The efficacy of herbaceous grafts relies on the replacement of a scion root system with that of a rootstock with known disease resistance. The use of disease-resistant rootstocks in grafted tomato production has proven efficacious in managing numerous economically significant soilborne diseases (Kubota et al., 2008; Kunwar et al., 2015; Lee and Oda, 2002; Louws et al., 2010). In addition, certain rootstocks can improve tolerance to abiotic stress such as cold soils, salinity, drought, and flooding (Albacete et al., 2015; Colla et al., 2006; Djidonou et al., 2013; Estañ et al., 2005; He et al., 2009; Venema et al., 2008; Yetisir et al., 2006). These additional benefits afforded by certain rootstocks can allow a grower to custom tailor the scion–rootstock combination to their local production environment and disease pressure.
Tolerance to edaphic stress has been linked to RSM. Increased TRL has been attributed to improving nutrient uptake, especially phosphorus (P), when availability is low (Hill et al., 2006; Lambers et al., 2006). In drought conditions, increased TRL, particularly in the deeper soil profile, can improve water acquisition (Comas et al., 2013; Ho et al., 2005; Lopes and Reynolds, 2010; Schenk and Jackson, 2005; Wasson et al., 2012). A smaller root diameter may also aid water uptake in dryer conditions by reducing hydraulic resistance (Huang and Eissenstat, 2000; Passioura, 1988; Rieger and Litvin, 1999; Sharp et al., 1988; Steudle and Peterson, 1998). A reduction in root diameter has also been observed in response to low P concentrations (Hill et al., 2006; Zobel et al., 2007) and salinity (Lovelli et al., 2012).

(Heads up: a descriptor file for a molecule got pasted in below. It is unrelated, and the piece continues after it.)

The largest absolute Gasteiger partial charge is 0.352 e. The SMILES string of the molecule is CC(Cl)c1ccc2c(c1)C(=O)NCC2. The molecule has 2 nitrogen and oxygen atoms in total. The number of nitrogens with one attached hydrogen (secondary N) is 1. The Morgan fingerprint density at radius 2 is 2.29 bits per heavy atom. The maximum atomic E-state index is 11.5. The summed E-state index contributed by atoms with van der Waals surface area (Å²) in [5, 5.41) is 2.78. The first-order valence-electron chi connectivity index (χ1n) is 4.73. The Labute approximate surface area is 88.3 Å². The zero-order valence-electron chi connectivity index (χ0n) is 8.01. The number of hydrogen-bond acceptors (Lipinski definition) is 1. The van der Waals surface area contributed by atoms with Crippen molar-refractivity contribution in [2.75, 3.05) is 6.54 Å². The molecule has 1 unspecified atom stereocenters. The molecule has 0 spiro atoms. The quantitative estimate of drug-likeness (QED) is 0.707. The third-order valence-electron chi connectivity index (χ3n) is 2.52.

SRL, defined as a proportion of TRL to root dry matter, is a metric used to describe the ratio of the morphological benefit to metabolic cost in root system development (Eissenstat, 1992). An increase in SRL, in relation to a reduction of root diameter, has been observed as a response to low P (Christy and Moorby, 1975; Hill et al., 2006; Lambers et al., 2006; Schroeder and Janos, 2005), drought (Huang and Eissenstat, 2000), and salinity (Lovelli et al., 2012).
Though both intrinsic RSM and the changes observed in response to abiotic stress and reduced resources have been well studied, limited research has been conducted to compare tomato root systems. Differences by cultivar have been observed in the RSM of processing tomato (Portas and Dordio, 1979; Zobel, 1975). For tomato rootstock root systems, one hydroponic study comparing two commercial rootstocks (‘Beaufort’ and ‘Heman’) indicated differences in root density but not of average root diameter (Oztekin et al., 2009). The physical aspects of solid substrates can greatly affect root systems grown in soil compared with those in hydroponics (Chapman et al., 2012). The spatial heterogeneity of nutrient and water content within solid substrates affects both root morphology and architecture (Desnos, 2008; Forde and Lorenzo, 2001; Lopez-Bucio et al., 2003). Hydroponic systems are designed to optimize growth by supplying roots with homogenous root zone resources. Consequently, translation of results from hydroponic studies, especially solution-based systems, to plants grown in the field or solid substrate should be done so with caution. To date, no research has been conducted comparing commercial tomato rootstock RSM in substrate-grown plants.
The goal of this study was to assess tomato rootstock RSM and development in solid substrates. This information may help characterize rootstocks for their potential increase in abiotic stress tolerance observed and aid in screening and/or breeding for stress tolerance in tomato rootstocks. The specific objectives of this study were to 1) compare RSM of 17 commercially available rootstocks and one commonly used tomato cultivar grown in a porous, solid substrate, at the seedling stage and 2) determine how RSM in these cultivars changes over time.
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